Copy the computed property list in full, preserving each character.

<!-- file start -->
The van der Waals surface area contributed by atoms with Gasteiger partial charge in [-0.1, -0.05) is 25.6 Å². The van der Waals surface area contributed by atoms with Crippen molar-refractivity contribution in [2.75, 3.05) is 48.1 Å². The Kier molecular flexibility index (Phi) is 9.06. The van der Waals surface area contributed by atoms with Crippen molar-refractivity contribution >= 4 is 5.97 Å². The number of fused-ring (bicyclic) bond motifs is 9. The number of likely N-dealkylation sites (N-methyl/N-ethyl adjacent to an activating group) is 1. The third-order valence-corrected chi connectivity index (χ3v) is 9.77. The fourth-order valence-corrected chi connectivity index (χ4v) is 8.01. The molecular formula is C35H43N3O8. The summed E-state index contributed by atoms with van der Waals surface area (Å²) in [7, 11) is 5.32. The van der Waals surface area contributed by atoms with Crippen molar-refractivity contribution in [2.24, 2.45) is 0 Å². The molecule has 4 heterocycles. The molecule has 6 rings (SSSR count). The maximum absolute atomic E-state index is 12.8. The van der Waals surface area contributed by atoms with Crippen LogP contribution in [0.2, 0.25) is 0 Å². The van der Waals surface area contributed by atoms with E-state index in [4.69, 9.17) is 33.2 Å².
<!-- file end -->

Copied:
The van der Waals surface area contributed by atoms with Gasteiger partial charge in [-0.1, -0.05) is 25.6 Å². The van der Waals surface area contributed by atoms with Crippen molar-refractivity contribution in [2.75, 3.05) is 48.1 Å². The Kier molecular flexibility index (Phi) is 9.06. The van der Waals surface area contributed by atoms with Crippen molar-refractivity contribution >= 4 is 5.97 Å². The number of fused-ring (bicyclic) bond motifs is 9. The number of likely N-dealkylation sites (N-methyl/N-ethyl adjacent to an activating group) is 1. The third-order valence-corrected chi connectivity index (χ3v) is 9.77. The fourth-order valence-corrected chi connectivity index (χ4v) is 8.01. The molecular formula is C35H43N3O8. The summed E-state index contributed by atoms with van der Waals surface area (Å²) in [7, 11) is 5.32. The van der Waals surface area contributed by atoms with Crippen molar-refractivity contribution in [2.24, 2.45) is 0 Å². The molecule has 4 heterocycles. The molecule has 6 rings (SSSR count). The maximum absolute atomic E-state index is 12.8. The van der Waals surface area contributed by atoms with Crippen LogP contribution in [0.2, 0.25) is 0 Å². The van der Waals surface area contributed by atoms with E-state index in [4.69, 9.17) is 33.2 Å².